With nothing on the line, emotions fall to the wayside and you will probably miss the opportunity to learn something about yourself. Trading in the market is essentially learning about yourself and how you react to positive and negative situations. A great speculator once said that the market is an expensive place to find out who you are. However, you will never find out who you are by trading a paper account or virtual portfolio.
Paper trading seems to be the most over emphasized technique offered by market theorists, educational elite, market novices and/or market frauds. While learning the pure basics, I can see why a novice investor may want to paper trade; to see the results of the developing system but I will warn that these results are completely false. The results will not contain the emotional decisions that go along with risking your own cash. Anyone and I mean anyone can paper trade successfully.
It’s simple: place a trade and hope it goes up and if it doesn’t, you have no worries because you can’t lose. Therefore, you are apt to forget about sell stops, position sizing, risk-to-reward ratios and you will never experience the pressures of an up and down market when your position shows a profit or loss. The emotional imbalance that occurs when you really start to lose money is not present. Don’t fool yourself by believing the results of your paper trading or virtual portfolio. These things may give you some confidence in your system but they don’t prove a damn thing in the real world. The real world, specifically the stock market, is run by emotional human beings. People make decisions that are irrational and base their trading decisions on fear and greed. Paper trading lacks fear and greed because there is no gain and no loss; therefore there is no consequence to deal with.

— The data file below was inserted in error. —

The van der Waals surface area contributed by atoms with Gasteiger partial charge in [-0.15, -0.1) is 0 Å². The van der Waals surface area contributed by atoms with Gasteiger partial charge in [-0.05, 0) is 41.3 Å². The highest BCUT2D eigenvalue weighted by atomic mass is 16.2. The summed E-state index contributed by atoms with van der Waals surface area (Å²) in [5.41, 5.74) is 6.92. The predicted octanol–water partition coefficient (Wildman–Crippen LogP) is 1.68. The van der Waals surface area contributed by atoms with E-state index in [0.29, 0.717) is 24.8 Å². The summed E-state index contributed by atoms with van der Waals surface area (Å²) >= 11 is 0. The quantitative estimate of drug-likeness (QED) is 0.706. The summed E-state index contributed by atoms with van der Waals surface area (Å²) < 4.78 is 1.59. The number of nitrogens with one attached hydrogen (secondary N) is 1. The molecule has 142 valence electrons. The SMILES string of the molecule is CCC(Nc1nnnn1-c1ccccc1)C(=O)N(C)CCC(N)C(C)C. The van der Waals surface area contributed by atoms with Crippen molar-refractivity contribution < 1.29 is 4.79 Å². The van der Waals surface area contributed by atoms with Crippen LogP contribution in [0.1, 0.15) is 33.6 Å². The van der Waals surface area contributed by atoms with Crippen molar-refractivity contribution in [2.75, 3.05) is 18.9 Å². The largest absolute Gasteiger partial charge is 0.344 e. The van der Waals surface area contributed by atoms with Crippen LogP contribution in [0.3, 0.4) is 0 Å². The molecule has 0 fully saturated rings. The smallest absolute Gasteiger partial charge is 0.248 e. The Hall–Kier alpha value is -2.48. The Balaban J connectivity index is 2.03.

We should all know by now that emotions are tied to our decisions in the markets so we can only get accurate results through actual trading. Learn to ignore the talking heads on TV that claim they are up over 1000% trading a fake account. What really makes me laugh is the person that sets up a virtual trading scenario and then allows each participant to trade $500,000 or more in their account. If you are going to trade a fake account, at least keep it authentic so you can try to learn something within the scope of reality; potentially money management.
I setup one virtual trading competition a few years back and I only allowed each participant to start with $10,000, a reasonable amount, an amount that most people start trading with. Traders are undercapitalized with $10,000 but most people start trading with this amount. The competition was fun but it was not real for me or the others. I didn’t care what risks I took and I never had a problem pulling the trigger which does happen in real life. I did try to keep my trades in line with my real life account but it varied slightly. I witnessed other traders making 20 trades per day or 20-50 trades per week. This is not real because the commissions alone, even with a discount broker will wipe you out (we weren’t day trading in this competition). I did allow margin but I saw investors abusing the fake power of leverage in their virtual account, again, playing the game for fun instead of learning something valuable.
Professors and the like teach theories while investors actually do the trading! Why would I waste my time playing for fake money when I can learn and do for real? If you want to test a system, open an account with real money, even a minimal amount and give it a try. Make sure you use enough money to allow emotions to be attached to your decisions. Without the emotional attachment, you are cheating yourself and your potential results.
This article was originally written by me back in 2005 under a title: Trade for Real